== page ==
The winners of a recent Young Poet’s competition, which was organised by Abbeyfield & Wesley Housing Association to celebrate the contribution that older people make in society, have been announced.
Accomplished songwriter and performer Duke Special judged the competition and read out the overall winning poems at a special event to mark Abbeyfield’s 60th anniversary in Long Gallery, Stormont.
Each category winner received a prize and commendation certificate. The competition winners are:
Age Category 8-11:
Isabel Thompson (11) from St Nicholas’ Primary School, Carrickfergus.
Poem entitled “Nanny Nellie”
Pictured l-r are Geraldine Gilpin, Chief Executive, Abbeyfield & Wesley Housing Association; Isabel Thompson (11) from St Nicholas Primary School, Carrickfergus and winner of the Young Poet’s Competition (8 – 11years old category); and Sally Campton, Volunteer Coordinator Abbeyfield & Wesley Housing Association.
Age Category 12-14:
Sophie Fox (13) from Dalriada School, Ballymoney.
Poem entitled “My Very Own Grandad”
Pictured are l-r Geraldine Gilpin, Chief Executive, Abbeyfield & Wesley Housing Association; Savannah Smyth (Highly Commended award) and Sophie Fox (Winner of the Young Poet’s 12 – 14 year old competition category) from Dalriada School, Ballymoney; and Sally Campton, Volunteer Coordinator, Abbeyfield & Wesley Housing Association.
Age Category 15-18, and overall competition winner:
Cathal Brolly (16) from Jordanstown School for children with hearing and visual impairment.
Poem entitled “The Memory Book”
Pictured l-r are Mrs Moore, Teacher, Jordanstown School; Cathal Brolly (16) student at Jordanstown School and winner of the Young Poet’s Competition; and Geraldine Gilpin, Chief Executive, Abbeyfield & Wesley Housing Association.
Mrs Geraldine Gilpin, Chief Executive of Abbeyfield & Wesley Housing Association, discussed:
“In recognition of the role that older people have in our society, and to mark Abbeyfield’s 60th anniversary last year, we asked local young people to write a poem about older people. The poem could relate to any aspect of ageing.
“We have been absolutely delighted with the response. The entries were diverse and it was clear that all of the entrants put a great deal of effort and thought into the creative process. Each poem was unique. Young people had reflected on their own personal experience and thought about various aspects of ageing, the connections that people make with others during the course of their life, the impact they have on other people’s world and their legacy. I would like to thank everyone who has spent time on preparing an entry and I would also like to congratulate all of the winners. Your work will be shared extensively and I’m sure it will inspire people of all ages.”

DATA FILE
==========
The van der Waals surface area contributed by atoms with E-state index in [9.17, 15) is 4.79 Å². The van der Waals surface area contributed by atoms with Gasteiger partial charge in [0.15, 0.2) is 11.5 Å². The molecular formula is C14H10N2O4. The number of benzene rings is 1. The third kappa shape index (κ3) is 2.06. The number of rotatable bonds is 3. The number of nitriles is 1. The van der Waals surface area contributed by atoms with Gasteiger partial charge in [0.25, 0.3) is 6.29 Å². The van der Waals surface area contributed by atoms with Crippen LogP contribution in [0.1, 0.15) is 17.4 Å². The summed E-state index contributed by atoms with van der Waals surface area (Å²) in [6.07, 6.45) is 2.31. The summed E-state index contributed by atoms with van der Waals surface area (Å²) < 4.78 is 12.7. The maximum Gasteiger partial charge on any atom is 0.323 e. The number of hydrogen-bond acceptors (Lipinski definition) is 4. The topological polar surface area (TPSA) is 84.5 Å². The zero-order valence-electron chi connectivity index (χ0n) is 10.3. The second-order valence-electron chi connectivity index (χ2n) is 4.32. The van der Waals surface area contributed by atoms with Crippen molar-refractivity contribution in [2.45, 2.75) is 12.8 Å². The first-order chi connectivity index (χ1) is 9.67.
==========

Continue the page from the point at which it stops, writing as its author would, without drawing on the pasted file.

Mrs Gilpin added “It is important for young people to be aware of the issues that face older people as it is projected that from 2028 onwards there will be more people aged 65 and over than children in Northern Ireland.”
Home grown creative genius, Duke Special, supported and judged the Young Poets competition, which was supported by Danske Bank. Duke Special said:
“I am delighted to be involved with Abbeyfield as they clearly recognise the value and potential of people no matter what age they are. Like many of us, I have family and friends who are reaching a time in their lives when they need that extra bit of support and care and I’m really pleased that Abbeyfield have organised this poetry competition to highlight and celebrate the role of older people in society.”
Discussing the winning entries Duke Special said: “To me, one aspect of poetry is about distilling words down to just what is needed in an attempt to paint a picture or tell a story or convey an emotion. In Isabel Thomson’s poem ‘Nanny Nellie’ she has done this really well with some great lines like ‘false teeth talk’ and the description of how friendly chats can get in the way of what you’re meant to be doing. This made me be able to picture this nanny and the kind of person she is.
“Sophie Fox’s description of her ‘very own grandad’ uses this idea of lists to good effect and conjures up a very generous and somewhat mischievous grandparent who has taught her many useful things including how to take a short sleep when no one is looking.
“Cathal Brolly’s poem ‘The Memory Book’ uses very few words to describe in a vivid way, someone in the winter of their life who still has pages to write. The story is not over.
It was very difficult to choose an overall winner but since I must, I think it will have to be Cathal’s Memory Book.”
For further information www.abbeyfieldandwesley.org.uk There are Abbeyfield houses throughout the world. Abbeyfield & Wesley Housing Association has 18 supported sheltered houses across Northern Ireland, offering supported living for elderly people. There are homes in: Ballycastle, Ballyclare, Ballymena, Ballymoney, Banbridge, Bangor, Carrickfergus, Donaghadee, Downpatrick, Greenisland, Holywood, Lurgan, Newtownabbey, Newtownards and Portstewart.
Abbeyfield also runs a residential care home is in East Belfast, three sheltered schemes in Carrickfergus, Newtownabbey, and Belfast. For further information www.abbeyfieldandwesley.org.uk